Remember Detroit. When the Motor City’s auto executives were called before Congress to testify about their companies’ sorry financial condition and their need for a federal bailout, two arrived by chartered jet. The CEO of Ford drove to the hearings...in a Ford Escape Hybrid.
The fliers were excoriated for their excess (though as part of an industry considered “too big to fail,” they were rescued). Ford didn’t ask for a dime. They were solvent throughout the worst downturn in decades.
Make Sure the Subtleties Are Obvious
Americans don’t often respond to subtlety, but they understood the implications of that situation. If the CEO put his personal trust in the products he made and the company was succeeding, it was a brand that consumers could rely on.
On the flip side are the companies who, metaphorically, make shoes that aren’t worn by their employees. For example, there’s the firm I worked with that developed monitoring software for mainframe computers. Their application could detect emerging problems and automatically trigger actions to correct them. Yet when, after the third system interruption in a single day, I called the head of the data center, he – sheepishly – admitted that, despite making the top-ranked monitoring tool in the industry, they didn’t use it themselves.
Nothing ruins a good price, it's long been said, like poor service. Yet great service at a great price is often considered nothing more than good luck -- you must have stumbled upon the rare employee who didn't get the memo about ensuring mediocrity. Pity.
There's something baked into great companies that identifies their day-to-day behavior with their long term reputation. It's a central component of their brand...and what that brand represents to customers and, just as importantly, employees, investors, and partners. Good tends to breed better, and better is always more desirable, whether experiencing it as a customer or delivering it as an employee.
Yet employees who perform really well, whether in providing great service or designing the ways to provide that service, deserve to be rewarded. Add the cost of the systems and the premium paid to the staff, and both tend to be reflected in the price. "Better" costs more, and no one seems to disagree with that concept.
Sometimes, however, optimized internal performance can actually lead to lower costs. So it's possible to provide a better product backed up by exemplary service and do it at a lower price... in some utopian world. In this world, however, the perception of better allows for higher prices and, if the company can lower its costs in the process, that's great for its profitability.
The irony is that customers who are presumably cost-conscious will make a choice based on price instead of value, choosing a lower-cost provider because their primary focus is on short-term expenditures—not long-term ROI. They may save money today, but they'll pay for fixes tomorrow and, in the end, wind up paying more.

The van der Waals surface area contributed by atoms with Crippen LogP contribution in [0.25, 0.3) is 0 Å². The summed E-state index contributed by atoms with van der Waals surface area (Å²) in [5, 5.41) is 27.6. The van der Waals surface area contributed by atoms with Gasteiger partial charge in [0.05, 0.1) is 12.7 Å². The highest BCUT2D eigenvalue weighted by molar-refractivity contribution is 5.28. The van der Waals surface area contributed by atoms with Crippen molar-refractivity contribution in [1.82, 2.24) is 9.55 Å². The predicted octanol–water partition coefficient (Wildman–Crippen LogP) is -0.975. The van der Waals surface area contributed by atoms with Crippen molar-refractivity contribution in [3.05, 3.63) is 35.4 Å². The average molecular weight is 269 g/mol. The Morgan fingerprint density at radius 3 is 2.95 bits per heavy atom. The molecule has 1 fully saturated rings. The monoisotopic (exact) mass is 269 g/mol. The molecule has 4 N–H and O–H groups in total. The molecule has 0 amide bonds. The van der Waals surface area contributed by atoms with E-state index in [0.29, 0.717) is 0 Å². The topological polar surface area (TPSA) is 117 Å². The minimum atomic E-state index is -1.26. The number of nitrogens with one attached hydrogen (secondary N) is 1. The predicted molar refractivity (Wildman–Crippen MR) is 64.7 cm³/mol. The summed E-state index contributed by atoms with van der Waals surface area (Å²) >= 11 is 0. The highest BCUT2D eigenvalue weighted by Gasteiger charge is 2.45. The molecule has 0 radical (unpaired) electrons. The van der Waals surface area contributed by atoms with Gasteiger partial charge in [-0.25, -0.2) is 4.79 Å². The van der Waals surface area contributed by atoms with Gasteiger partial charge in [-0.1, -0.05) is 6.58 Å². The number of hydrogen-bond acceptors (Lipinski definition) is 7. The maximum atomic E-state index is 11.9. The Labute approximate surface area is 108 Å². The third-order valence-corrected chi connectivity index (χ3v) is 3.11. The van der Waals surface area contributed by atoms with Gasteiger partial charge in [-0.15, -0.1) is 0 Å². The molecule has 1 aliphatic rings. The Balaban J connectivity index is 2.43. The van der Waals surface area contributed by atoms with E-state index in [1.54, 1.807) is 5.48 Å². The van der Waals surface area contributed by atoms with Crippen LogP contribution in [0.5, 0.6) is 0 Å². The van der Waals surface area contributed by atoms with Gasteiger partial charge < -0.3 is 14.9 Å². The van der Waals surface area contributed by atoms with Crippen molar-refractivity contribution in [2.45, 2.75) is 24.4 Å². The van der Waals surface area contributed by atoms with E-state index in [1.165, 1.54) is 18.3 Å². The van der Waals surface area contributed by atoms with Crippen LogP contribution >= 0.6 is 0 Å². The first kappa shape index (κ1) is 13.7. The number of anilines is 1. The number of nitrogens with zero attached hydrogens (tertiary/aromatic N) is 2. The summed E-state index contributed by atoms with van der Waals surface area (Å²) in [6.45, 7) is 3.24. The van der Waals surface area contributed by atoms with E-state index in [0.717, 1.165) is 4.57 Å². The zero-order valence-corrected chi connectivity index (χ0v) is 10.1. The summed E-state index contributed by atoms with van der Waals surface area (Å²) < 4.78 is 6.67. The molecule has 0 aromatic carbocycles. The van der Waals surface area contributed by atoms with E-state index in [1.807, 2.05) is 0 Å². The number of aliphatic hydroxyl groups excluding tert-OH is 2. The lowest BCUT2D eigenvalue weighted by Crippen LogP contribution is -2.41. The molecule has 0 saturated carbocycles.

Who are you? A client claimed to offer a new approach that was much easier, far faster, a fraction of the cost of traditional methods, and simple enough for anyone to master. And, if you were a programmer, that may have been true. But once the Marketing and Sales teams were briefed on the actual implementation, they felt that everything they’d been promoting was... misleading. And that’s a brand problem.
If the promise you make can’t be kept, there’s little hope. Just as great advertising makes bad products fail faster, a disconnect between a brand’s promise and what it actually delivers can be revealed in a tweet that can spread around the world in mere seconds... and reveal the smoke and mirrors in your marketing magic.
Perception and Reality
Saying you’re one thing and being another is bad enough when you’re dealing with prospects and buyers. When employees are affected, it’s even worse. If they realize that they’re skating on thin ethical ice, their morale is sure to suffer... unless they’re Sammy Glick. And if, for example, the outbound message touts the quality of customer service while the customer service staff itself is treated poorly, it can tarnish the brand as soon as resentment is reflected in reps’ attitudes toward customers.
A recent episode of Undercover Boss could have depressed Gelos, the Greek god of laughter, when employees complained – consistently – about being poorly paid, feeling undervalued, and having no hope for advancement. Expecting to hear much more positive things while dressed as one of the employees, the boss was made to feel much more like Hyde instead of Jekyll.
Before you get to that point, you need to get to this.
Marshall McLuhan was wrong. He wasn’t wrong at the time – the 1960s – but his maxim has not held up well over the decades. It’s the message that matters, regardless of the medium, and today that message gets re-purposed in numerous types of media (a concept that may also change as media converges).
Yet choosing both the message and the medium in which that message will initially appear takes more than a flash of inspiration. Those flashes tend to vanish in (yes) a flash. For ideas and their expression – in words and images – to endure requires the kind of long range vision that emerges from a comprehensive strategy.
Of course, B2B customers and B2C consumers can be fickle. They may pounce on new campaigns only to abandon them (like birds that are attracted to monarch butterflies and instantly learn that they taste awful); Kinko’s “The New Way to Office” is a perfect example. Or they may adopt characters like the Geico Gecko, Progressive’s Flo, Apple’s Get A Mac guys (“Hi, I’m a Mac.” “And I’m a PC.”), and IBM’s Chaplin character (to launch the IBM PC) and eagerly await the next ad.